nirodhas tu loka-veda-vyāpāra-nyāsaḥ
nirodhaḥ — renunciation; tu — moreover; loka — of social custom; veda — and of the revealed scripture; vyāpāra — of the engagements; nyāsa — renunciation.
Such renunciation in devotional service means to give up all kinds of social customs and religious rituals governed by Vedic injunction.
In a verse in the Lalita-mādhava (5.2), Śrīla Rūpa Gosvāmī describes renunciation in devotional service:
ṛddhā siddhi-vraja-vijayitā satya-dharmā samādhir
brahmānando gurur api camatkārayaty eva tāvat
yāvat premṇāṁ madhu-ripu-vaśīkāra-siddhauṣadhīnāṁ
gandho ‘py antaḥ-karaṇa-saraṇī-pānthatāṁ na prayāti
“Activities such as mystic trance, becoming one with the Supreme, and the religious principles of brahminism, such as speaking the truth and tolerance, have their own respective attractions, but when one becomes captivated by love of Kṛṣṇa, the Supreme Personality of Godhead, all attraction for mystic power, monistic pleasure, and mundane religious principles becomes insignificant.”
In other words, by discharging pure devotional service one attains the highest stage of love of Godhead and is freed from all other obligations, such as those mentioned in the karma-kāṇḍa, jñāna-kāṇḍa, and yoga-kāṇḍa sections of the Vedas. One who engages in pure devotional service has no desire to improve himself—except in the service of the Lord. In such devotional service there cannot be any worship of the impersonal or localized features of the Supreme Lord. The devotee simply performs activities that satisfy the Supreme Personality of Godhead and thus attains pure love for the Lord.
Only by the combined mercy of the pure devotee—the bona fide spiritual master—and the Supreme Lord Himself can one attain pure devotional service to the Lord. If someone is fortunate enough to find a pure devotee and accept him as his spiritual master, then this spiritual master, out of his causeless mercy, will impart the knowledge of pure devotional service. And it is the Lord, out of His causeless mercy, who sends His most confidential servitor to this world to instruct pure devotional service.
By the divine grace of the spiritual master, the seed of pure devotional service, which is completely different from the seed of fruitive activities and speculative knowledge, is sown in the heart of the devotee. Then, when the devotee satisfies the spiritual master and Kṛṣṇa, this seed of devotional service grows into a plant that gradually reaches up to the spiritual world. An ordinary plant requires shelter for growing. Similarly, the devotional plant grows and grows until it takes shelter in the spiritual world, without taking shelter on any planet in the material world. In other words, those who are captivated by pure devotional service have no desire to elevate themselves to any material planet. The highest planet in the spiritual world is Kṛṣṇa-loka, or Goloka Vṛndāvana, and there the devotional plant takes shelter.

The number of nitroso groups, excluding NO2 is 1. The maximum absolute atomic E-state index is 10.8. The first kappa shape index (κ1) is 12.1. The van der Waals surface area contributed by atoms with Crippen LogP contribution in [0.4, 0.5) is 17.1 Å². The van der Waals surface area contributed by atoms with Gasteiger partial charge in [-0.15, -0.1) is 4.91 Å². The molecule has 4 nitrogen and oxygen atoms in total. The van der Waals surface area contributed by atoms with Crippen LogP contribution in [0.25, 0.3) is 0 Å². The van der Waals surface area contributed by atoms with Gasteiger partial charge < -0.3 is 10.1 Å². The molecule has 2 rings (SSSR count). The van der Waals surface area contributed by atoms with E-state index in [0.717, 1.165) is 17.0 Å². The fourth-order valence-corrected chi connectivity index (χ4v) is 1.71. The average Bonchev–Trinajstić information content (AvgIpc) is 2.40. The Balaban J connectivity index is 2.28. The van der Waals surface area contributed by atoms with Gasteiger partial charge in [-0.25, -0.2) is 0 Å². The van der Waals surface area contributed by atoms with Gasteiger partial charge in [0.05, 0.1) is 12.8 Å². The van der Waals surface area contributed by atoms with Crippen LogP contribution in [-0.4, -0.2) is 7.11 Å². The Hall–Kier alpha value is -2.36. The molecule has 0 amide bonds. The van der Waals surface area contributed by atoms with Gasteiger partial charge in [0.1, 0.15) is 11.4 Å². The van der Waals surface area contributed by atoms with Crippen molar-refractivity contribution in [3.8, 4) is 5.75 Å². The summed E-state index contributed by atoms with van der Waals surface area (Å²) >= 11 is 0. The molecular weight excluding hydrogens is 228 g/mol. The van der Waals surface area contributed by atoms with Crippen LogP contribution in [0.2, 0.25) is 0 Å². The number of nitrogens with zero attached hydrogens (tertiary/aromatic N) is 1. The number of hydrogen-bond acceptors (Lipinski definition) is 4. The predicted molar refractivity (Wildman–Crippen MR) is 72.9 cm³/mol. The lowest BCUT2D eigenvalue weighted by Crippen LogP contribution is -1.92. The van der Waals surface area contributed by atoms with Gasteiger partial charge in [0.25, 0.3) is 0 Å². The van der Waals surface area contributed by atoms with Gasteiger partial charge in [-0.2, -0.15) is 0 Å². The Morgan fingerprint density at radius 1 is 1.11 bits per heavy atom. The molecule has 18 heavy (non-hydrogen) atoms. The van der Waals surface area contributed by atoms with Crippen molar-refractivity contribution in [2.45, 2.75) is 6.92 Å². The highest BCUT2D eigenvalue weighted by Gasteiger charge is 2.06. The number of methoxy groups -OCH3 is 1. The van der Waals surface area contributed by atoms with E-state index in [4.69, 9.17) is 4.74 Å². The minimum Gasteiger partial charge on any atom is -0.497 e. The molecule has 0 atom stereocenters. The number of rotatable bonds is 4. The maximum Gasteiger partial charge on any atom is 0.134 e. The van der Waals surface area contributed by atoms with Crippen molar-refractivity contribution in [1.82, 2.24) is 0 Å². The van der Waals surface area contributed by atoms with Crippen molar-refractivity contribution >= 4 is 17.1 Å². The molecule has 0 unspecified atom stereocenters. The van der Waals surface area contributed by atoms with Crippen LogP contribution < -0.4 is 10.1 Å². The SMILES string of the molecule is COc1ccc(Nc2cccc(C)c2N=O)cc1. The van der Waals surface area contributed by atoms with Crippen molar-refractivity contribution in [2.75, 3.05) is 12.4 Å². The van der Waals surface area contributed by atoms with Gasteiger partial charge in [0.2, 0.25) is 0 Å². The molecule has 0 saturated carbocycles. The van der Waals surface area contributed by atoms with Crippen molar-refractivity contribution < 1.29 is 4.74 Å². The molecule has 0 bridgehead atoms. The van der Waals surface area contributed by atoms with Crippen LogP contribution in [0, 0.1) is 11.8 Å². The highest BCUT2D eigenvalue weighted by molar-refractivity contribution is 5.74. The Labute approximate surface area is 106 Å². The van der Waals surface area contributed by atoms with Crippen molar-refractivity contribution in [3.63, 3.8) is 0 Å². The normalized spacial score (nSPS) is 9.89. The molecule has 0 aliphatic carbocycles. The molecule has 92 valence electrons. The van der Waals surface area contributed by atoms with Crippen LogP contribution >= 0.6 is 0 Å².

The Nārada Pañcarātra defines pure devotional service as follows:
sarvopādhi-vinirmuktaṁ tat-paratvena nirmalam
hṛṣīkena hṛṣīkeśa-sevanaṁ bhaktir ucyate
[Cc. Madhya 19.170]
“Devotional service to the Supreme Lord means engagement of all the senses in His service. In such service there are two important features: First, one must be purified of all designations, and second, the senses should be engaged only in the service of the Supreme Lord, the master of the senses. That is pure devotional service.”
Everyone is now contaminated by various designations in relation to the body. Everyone is thinking, “I belong to such-and-such country; I belong to a certain society; I belong to a certain family.” But when a person comes to the stage of pure devotional service, he knows that he does not belong to anything except the service of the Lord.
The symptom of unflinching faith in pure devotional service is that one has overcome the many disruptive desires that impede pure devotional service, such as (1) the desire to worship the demigods, (2) the desire to serve someone other than Kṛṣṇa, (3) the desire to work for sense gratification, without understanding one’s relationship with Kṛṣṇa, (4) the desire to cultivate impersonal knowledge and thereby forget the Supreme Lord, and (5) the desire to establish oneself as the Supreme, in which endeavor there is no trace of the bliss of devotional service. One should give up all these desires and engage exclusively in the loving devotional service of the Lord. Except for the service of the Lord, anything done is in the service of illusion, or māyā.
One should try to get out of illusion and be engaged in the factual service of Kṛṣṇa. Service to Kṛṣṇa utilizes all the senses, and when the senses are engaged in the service of Kṛṣṇa, they become purified. There are ten senses—five active senses and five knowledge-acquiring senses. The active senses are the power of talking, the hands, the legs, the evacuating outlet, and the generating organ. The knowledge-acquiring senses are the eyes, the ears, the nose, the tongue, and the sense of touch. The mind, the center of all the senses, is sometimes considered the eleventh sense.
One cannot engage in the transcendental loving service of the Lord with these senses in their present materially covered state. Therefore one should take up the process of devotional service to purify them. There are sixty-four items of regulative devotional service for purifying the senses, and one should strenuously undergo such regulative service. Then one can enter into the transcendental loving service of the Lord. (See text 12 for a full discussion of these sixty-four items of devotional service.)
This post has already been read 59 times